There is NO disadvantage to having "multiple" chambers, like on my trident. It's actually modeled as one 28" long .495" inner diameter chamber.

If you were to use multiple cylinders like on the grenade launcher, you'd have each pre-pressurized and sealed. As you fire one, the next one slides into position and you use some method to unseal it, maybe a check valve where you simply push in on the sealing face of the check valve to force it open. Rather like JSR's second diagram, except with the barrel in the middle and the chambers on the outside. I wouldn't advise trying to build pneumatic cartridge system (here JSR and I are talking about the same thing) before you've built a piston valve though...

2-D Design software? I actually just use autoshapes in PowerPoint, I know some people use paint. There's really no need for high-tech 2-D design, just use what you have available.
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Unread postAuthor: Yukondano2 » Thu Nov 25, 2010 12:07 pm

jackssmirkingrevenge wrote:Look at me still talking when there's science to do


When I look up there it makes me glad I'm not you.
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Unread postAuthor: Yukondano2 » Thu Nov 25, 2010 12:31 pm

The Friction based ammo thing is a bit odd...
What about a check valve that blocks air from the chamber? Let me see if I can get something here...
Image
There we go :D
-EDIT-
FAIL!
forgot to draw the piston in the first slide
XD
-EDIT-
What can i make a check valve from anyways? I'd prefer not to use a piece of rubber, considering that could NOT hold to 300 Psi. I think....
But that doesn't matter. Any good ideas for check valve material? Also I won't be using a hose to connect the chambers, wouldn't work. I'll just have a small slot in the piston.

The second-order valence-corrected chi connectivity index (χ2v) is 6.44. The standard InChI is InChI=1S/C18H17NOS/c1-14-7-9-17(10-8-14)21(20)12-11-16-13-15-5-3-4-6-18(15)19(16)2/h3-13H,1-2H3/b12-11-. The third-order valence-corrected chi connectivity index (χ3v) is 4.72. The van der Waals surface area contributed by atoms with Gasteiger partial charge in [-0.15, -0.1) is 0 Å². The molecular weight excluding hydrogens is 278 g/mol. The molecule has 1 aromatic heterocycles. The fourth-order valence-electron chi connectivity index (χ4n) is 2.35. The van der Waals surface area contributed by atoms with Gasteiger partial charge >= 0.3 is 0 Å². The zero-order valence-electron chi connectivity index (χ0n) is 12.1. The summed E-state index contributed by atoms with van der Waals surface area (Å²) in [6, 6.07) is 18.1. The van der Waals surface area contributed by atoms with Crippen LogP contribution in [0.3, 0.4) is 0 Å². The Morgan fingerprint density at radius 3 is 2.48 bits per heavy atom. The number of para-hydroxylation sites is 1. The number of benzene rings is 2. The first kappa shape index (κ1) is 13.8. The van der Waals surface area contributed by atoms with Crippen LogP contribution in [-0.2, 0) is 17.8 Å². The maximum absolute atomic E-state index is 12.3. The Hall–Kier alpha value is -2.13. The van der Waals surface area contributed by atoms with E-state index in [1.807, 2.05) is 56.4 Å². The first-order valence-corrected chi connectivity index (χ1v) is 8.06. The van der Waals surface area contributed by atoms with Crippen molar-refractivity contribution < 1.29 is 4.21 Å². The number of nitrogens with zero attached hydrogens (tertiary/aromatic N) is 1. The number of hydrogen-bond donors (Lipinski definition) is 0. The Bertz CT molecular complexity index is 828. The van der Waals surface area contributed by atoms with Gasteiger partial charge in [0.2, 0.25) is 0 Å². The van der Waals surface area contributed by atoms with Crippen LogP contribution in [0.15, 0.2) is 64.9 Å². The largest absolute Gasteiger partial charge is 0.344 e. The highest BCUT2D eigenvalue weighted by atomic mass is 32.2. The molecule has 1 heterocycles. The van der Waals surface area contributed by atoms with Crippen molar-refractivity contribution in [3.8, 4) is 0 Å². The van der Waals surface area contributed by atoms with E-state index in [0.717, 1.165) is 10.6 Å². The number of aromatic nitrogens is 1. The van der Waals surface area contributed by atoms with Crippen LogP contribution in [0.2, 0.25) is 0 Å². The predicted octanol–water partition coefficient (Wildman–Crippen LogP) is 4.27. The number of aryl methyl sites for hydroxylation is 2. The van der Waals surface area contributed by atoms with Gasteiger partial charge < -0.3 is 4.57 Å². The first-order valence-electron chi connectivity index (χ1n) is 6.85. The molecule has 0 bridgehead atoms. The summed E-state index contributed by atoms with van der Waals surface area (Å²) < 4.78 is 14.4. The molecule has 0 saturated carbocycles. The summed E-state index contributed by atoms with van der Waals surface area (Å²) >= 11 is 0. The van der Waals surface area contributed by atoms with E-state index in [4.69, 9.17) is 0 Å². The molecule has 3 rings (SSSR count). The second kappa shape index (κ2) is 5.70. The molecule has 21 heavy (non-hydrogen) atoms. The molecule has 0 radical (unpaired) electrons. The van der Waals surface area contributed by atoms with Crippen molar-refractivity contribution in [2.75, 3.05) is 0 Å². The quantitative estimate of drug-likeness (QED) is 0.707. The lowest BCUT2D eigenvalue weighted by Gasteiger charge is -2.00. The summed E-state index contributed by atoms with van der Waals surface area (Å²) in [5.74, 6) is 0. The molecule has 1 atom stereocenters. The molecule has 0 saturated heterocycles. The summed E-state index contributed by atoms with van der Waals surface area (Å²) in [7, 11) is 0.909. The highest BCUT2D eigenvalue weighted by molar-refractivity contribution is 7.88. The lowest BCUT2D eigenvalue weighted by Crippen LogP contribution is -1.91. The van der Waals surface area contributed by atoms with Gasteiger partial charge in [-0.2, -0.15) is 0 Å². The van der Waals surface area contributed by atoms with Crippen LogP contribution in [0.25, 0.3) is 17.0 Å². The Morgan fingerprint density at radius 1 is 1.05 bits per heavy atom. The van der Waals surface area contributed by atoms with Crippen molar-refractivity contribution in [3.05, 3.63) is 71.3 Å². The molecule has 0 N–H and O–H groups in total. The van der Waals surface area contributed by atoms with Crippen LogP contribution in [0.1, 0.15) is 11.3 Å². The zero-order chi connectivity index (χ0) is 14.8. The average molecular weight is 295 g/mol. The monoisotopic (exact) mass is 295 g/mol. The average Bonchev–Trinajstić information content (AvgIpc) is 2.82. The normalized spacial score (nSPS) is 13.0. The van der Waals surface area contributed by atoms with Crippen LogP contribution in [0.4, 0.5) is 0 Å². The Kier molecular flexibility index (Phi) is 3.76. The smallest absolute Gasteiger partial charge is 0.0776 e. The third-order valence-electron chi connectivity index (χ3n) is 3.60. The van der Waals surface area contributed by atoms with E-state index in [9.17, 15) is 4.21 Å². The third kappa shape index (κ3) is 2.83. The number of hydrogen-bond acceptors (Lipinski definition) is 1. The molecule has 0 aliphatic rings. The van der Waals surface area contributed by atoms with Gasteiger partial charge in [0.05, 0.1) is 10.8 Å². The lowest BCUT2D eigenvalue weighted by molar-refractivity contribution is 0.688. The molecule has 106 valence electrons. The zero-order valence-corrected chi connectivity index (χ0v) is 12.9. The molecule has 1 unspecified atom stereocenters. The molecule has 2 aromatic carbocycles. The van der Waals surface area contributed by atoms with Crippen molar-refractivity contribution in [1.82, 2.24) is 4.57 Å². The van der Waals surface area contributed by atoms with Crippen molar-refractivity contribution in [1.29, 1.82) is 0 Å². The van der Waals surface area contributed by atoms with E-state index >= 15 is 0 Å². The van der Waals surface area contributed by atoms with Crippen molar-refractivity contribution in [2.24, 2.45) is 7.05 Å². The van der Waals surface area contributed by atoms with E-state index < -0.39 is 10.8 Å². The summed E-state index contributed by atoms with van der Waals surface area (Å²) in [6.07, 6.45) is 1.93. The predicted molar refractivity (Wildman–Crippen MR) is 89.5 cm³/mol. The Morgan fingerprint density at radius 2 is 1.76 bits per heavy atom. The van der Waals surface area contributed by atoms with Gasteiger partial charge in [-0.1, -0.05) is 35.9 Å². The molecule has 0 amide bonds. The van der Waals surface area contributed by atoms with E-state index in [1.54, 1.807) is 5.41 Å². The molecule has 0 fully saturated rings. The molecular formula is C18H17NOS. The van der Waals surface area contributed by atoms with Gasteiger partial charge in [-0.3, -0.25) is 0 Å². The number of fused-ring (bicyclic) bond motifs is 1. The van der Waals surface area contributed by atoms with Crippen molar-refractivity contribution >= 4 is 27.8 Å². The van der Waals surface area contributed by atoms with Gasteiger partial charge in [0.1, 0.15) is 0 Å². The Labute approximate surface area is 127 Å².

-EDIT2-
It just occurred to me that the air flowing from the chamber will slam against the piston with such force that it would open it instantly because the pilot isn't pressurized. Perhaps I could have a hose connect from the chamber to the Piston like I had in the diagram and put a small check valve in the pilot area to make it more efficient. This way I could wait for the piston to match pressure with the chamber, measuring via a pressure gauge on the piston. If its moving up, I wait. If it stops, I disconnect it and release the check valve. Would that work?
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Last edited by Yukondano2 on Thu Nov 25, 2010 9:57 pm, edited 2 times in total.
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Unread postAuthor: Yukondano2 » Thu Nov 25, 2010 12:39 pm

saefroch wrote:I wouldn't advise trying to build pneumatic cartridge system (here JSR and I are talking about the same thing) before you've built a piston valve though...


I understand. I'll construct a PVC Piston valve and connect it to my STILL not constructed gun after sawing off part of the barrel and connecting it.

-Edit-
You guys all gone for thanksgiving err something? :?